Bacillus Thuringiensis - a biological powder that can be applied at the caterpillar stage, Bt (a naturally occurring bacterial disease of insects) will kill them when they are very small; HAND PICKING and relocating a 1/4 mile away is a good way to control caterpillars. We put them in a gallon can and then take the dogs for a walk and deposit them elsewhere.
A big fat green caterpillar that can grow up to 5 inches long, and feeds on leaves and fruits of eggplants, tomatoes, peppers, and potatoes for about a month and then enter the soil to pupate.
Adults emerge as beautiful sphinx moths that are grayish-brown with orange spots on the body, a long proboscis, with a 4- to 5-inch wingspan. They are amazing and sound like hummingbirds. They overwinter in the soil as brown spindle-shaped pupae cases, and emerge in late spring to early summer feeding like hummingbirds on plant flowers and then laying greenish-yellow eggs on the undersides of leaves.
HARNESSED MOTH - Grammia figurata larva
That year we had a plethera of caterpillars caused by the lack of our usual September 5th frost. Below are a few photos of yet to be identified caterpillars we have seen. The first is a photo of a caterpillar eating the petals off a NM wildflower.
For more information on caterpillars go to Caterpillars
or What's This North American Caterpillar?
ORGANIC CONTROLS INCLUDE
Grasshoppers can be organically controlled most easily when they are about 3/4 of an inch long using a biological bran-based bait called Nolo Bait, Semaspore, or Grasshopper Spore. These are not harmful to animals, people, plants or other insects, but will kill, over time, most species of grasshoppers by infecting them with Nosema locustae, a parasitic protozoa. They spread the disease among themselves by eating other sick grasshoppers or by laying infected eggs. The disease will eventually spread throughout the entire population, but it may take a year or so. The organic products have a short shelf life, and are viable for 90 days after the label date. It is available from the links below.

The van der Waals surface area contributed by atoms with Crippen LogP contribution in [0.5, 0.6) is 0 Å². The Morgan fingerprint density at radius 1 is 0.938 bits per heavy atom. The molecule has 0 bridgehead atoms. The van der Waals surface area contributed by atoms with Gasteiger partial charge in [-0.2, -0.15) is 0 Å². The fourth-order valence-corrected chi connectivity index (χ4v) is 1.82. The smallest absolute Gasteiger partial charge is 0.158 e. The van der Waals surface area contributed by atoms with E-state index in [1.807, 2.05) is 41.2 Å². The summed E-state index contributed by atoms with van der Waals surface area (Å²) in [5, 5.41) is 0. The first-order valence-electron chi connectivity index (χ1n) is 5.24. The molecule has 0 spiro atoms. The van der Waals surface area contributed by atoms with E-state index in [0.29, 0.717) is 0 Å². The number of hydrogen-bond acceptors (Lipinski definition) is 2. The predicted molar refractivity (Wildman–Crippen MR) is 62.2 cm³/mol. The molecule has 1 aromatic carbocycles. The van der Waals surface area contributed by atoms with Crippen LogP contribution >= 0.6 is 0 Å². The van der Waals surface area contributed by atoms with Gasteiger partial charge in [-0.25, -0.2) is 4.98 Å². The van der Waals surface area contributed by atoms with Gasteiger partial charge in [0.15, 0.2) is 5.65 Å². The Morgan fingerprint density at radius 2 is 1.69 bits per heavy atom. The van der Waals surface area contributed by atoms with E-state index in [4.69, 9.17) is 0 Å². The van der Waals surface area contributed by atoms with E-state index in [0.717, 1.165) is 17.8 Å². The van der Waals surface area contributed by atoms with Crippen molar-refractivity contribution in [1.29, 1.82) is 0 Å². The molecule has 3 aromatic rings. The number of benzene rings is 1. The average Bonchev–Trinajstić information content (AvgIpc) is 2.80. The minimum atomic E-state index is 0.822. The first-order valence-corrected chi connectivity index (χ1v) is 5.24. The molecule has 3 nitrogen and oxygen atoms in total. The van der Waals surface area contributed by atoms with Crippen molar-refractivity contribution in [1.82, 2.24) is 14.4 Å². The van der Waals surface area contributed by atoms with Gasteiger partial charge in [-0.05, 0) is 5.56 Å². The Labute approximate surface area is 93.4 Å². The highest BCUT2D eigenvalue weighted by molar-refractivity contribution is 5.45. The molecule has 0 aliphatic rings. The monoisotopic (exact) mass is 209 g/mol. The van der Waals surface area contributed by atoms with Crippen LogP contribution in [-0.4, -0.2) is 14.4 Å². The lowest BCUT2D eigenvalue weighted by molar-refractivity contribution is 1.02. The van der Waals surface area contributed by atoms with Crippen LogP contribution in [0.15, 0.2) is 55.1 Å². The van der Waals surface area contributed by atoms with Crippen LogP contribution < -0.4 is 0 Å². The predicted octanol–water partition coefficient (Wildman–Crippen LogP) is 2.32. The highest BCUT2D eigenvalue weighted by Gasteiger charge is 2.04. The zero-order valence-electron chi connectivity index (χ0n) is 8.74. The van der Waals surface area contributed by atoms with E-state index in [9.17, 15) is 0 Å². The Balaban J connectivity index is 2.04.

Harmony Farm Supply
All Natures Safeway
Peaceful Valley Farm Supply
Attracting Birds to Your Yard
Crickets and Grasshoppers belong to the order Orthoptera. There are more than 400 known species of grasshoppers in the Western United States, but only about two dozen are considered pest species capable of producing economic damage. Grasshoppers favor certain vegetable plants such as lettuce, carrots and onions. They tend to avoid other vegetables such as squash, peas and tomato leaves, so inter-cropping would help some. However, during years when grasshoppers are extremely abundant and food is scarce, they feed on almost all plants.
for more information:
What's This Grasshopper?
or Grasshopper species identification
Identification, Images, & Information For Insects, Spiders & Their Kin For the United States & Canada. More than just a clearinghouse for information, this site helps expand on the natural histories of our subjects.
Website designed and maintained by Vicky Giannangelo
Feedback? Comments, questions, suggestions?
Created by Frank and Vicky Giannangelo, copyright (c) 2001-2013
According to our Web Counter
You are visitor number: